Serebrus Serum (GCSE film)

“Serebrus Serum” is a spy film that I made as part of my Film Studies GCSE. I was about 14 years old. It is supposed to be a short (less than 5 minutes) exert from a larger film. In this exert, Agent JJ is given an experimental serum that is supposed to allow him to read minds, but it goes wrong.

We start with a montage of the “Serebrus Serum” being made. We then see a scientist handing it over to the chief scientist “Dr Schneider”, interspersed slightly with shots of a red sports car zooming through the country side (to the strains of Free Bird by Lynyrd Skynyrd) which we then learn is driven by the rather vain and cocky Agent JJ (look out for the number plate). When he arrives at the Serebrus Syndicate we see him walk down certain corridors, stopping to look at himself in the mirror (accompanied by You’re so vain by Carly Simon) then onto Dr Schneider’s office where he is injected with the “Serebrus Serum”.

However, the “Serebrus Serum” is not fully ready yet and when it is injected it goes wrong meaning that he goes mad as he hears all voices from all over the world. Then, a day or so later, we meet Agent Ashley, she is practicing her Martial Arts (filmed at my Martial Arts club) when she gets a phone call telling her to report to Serebrus Headquarters (to the words “open up your eyes” in the song Politik by Cold Play) and we see her walking the same corridors that Agent JJ walked and entering the same room – we are left wondering if the same fate will befall her as befell Agent JJ.

We allocated ourselves different roles for the Production and chose which of these roles we would be marked on. I chose Cinematography and Editing. As you can see from the credits at the end, Alice (teammate) and I were Cinematographers, and we each Directed the parts that we filmed ourselves. Then we all edited our own versions, to show off our own contributions best. I was the only one actually being marked on my editing. Alice and I split up the rough shot list we had created, and each developed a more detailed shot list for our own shots. We filmed over several days, in different parts of the building and at other locations, for example my Martial Arts Club, lots of different roads for the car scenes, and in a field for the going “into Agent JJs mind” scene.

I was responsible for Directing and Filming the following:

  1. All scenes involving the red sports car
  2. All Agent JJ scenes that take place before he enters Dr Schneider’s office (arriving at reception, walking down the corridors, looking in the mirror, arriving at Dr Schneider’s office, the eye scanner)
  3. Agent JJ entering Dr Schneider’s office, up to the shot before she asks Agent JJ to take a seat.
  4. I pick up again for the shot just after where Dr Schneider says (into the phone) “It worked”!
  5. I continue from here with Agent JJ going mad, then a match cut of Agent JJ falling…
  6. … matched to the Martial Arts Instructor hitting the ground, thrown by Agent Ashley.
  7. All shots of Agent Ashley at the Martial Arts Club.

Looking back with my current knowledge, gained on my College Course and by experience, I can see lots of things that I would do differently if I were filming it now, e.g. white balancing, using the slider track I now own for certain shoots, using the same quality of camera for all shots, getting all the focusing spot on, thinking carefully about which lenses are best for which shots. Also, we had a lot of problems with the sound, in part due to dodgy connections between the boom mics and our cameras and in part due to inexperience. Now I would record the sound in the same way as I did for my Neo Noir Interactive Crime film, for which Adam (on my course) was the sound engineer, when we recorded the sound separately to the camera audio on a different device to the camera, matching it up using the clapper board. In “Serebrus Serum” I did a lot of work to make the sound vaguely acceptable. I found work arounds and improved it a lot, but in the end I had to make the decision to live with it how I got it, since reshooting wasn’t an option and also the sound wasn’t actually my area so I wasn’t actually being marked on the sound. I was being marked on my editing of it, so as I say I did need to work on that, but I appreciate that cost/benefit type decisions have to be made all the time in the Film/TV Industry, so it was good practice. It does still grate though when I listen to it.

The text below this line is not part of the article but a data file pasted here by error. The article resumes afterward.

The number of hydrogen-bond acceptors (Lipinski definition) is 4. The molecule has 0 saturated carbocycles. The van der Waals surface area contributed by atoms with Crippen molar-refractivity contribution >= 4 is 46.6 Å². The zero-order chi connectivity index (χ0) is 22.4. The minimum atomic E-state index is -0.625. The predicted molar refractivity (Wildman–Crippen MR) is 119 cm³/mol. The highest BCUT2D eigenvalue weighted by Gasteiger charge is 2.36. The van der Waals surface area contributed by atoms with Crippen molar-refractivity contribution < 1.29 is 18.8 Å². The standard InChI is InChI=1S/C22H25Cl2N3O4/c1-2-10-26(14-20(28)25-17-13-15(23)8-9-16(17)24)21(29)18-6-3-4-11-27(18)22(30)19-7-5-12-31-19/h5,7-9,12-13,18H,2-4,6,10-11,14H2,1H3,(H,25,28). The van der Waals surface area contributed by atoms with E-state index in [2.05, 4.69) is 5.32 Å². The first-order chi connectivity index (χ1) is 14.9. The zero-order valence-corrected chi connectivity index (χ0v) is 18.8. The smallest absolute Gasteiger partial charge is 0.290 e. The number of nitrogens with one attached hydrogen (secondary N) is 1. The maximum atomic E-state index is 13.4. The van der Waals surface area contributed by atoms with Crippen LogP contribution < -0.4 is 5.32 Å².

Another challenge was that my friend Cameron, who was playing the male assistant scientist who greets Agent JJ, decided to get his left ear pierced in the couple of days in between filming days. He said he realised as soon as he had had it done that it probably wasn’t the best idea, since I had asked him to keep his hair the same colour (it already had a green tint) and to keep the festival band on his wrist, for continuity. But I didn’t know he was thinking of getting his ear pierced. In a real production there would be all sorts of conditions, and the actors would know the rules. And Cameron was helping me out by acting. I overcame it by rejigging some of the shots, and on one unavoidable shot I got him to look to his left so you couldn’t see the tape over his ear lobe. It was good practice in coming up with solutions to unexpected challenges, and I think I overcame the issue successfully.

For some of the shots in the corridor, I had tried to make a homemade dolly to be able to film a smooth track backwards. I used 2 skateboards and fixed them together and fixed a tripod on top. However, the carpet wasn’t smooth enough to make this work, it was just bumpy. I now realise that I would have needed a track of some kind. I have been looking at the Distinction Example Website of Samuel Sellers that we were told about and I noticed that he made a homemade dolly using water piping as a track, which looks a good idea, I am thinking of experimenting with this for a future project.

Some parts I am particularly pleased with are:

The Car shots/edits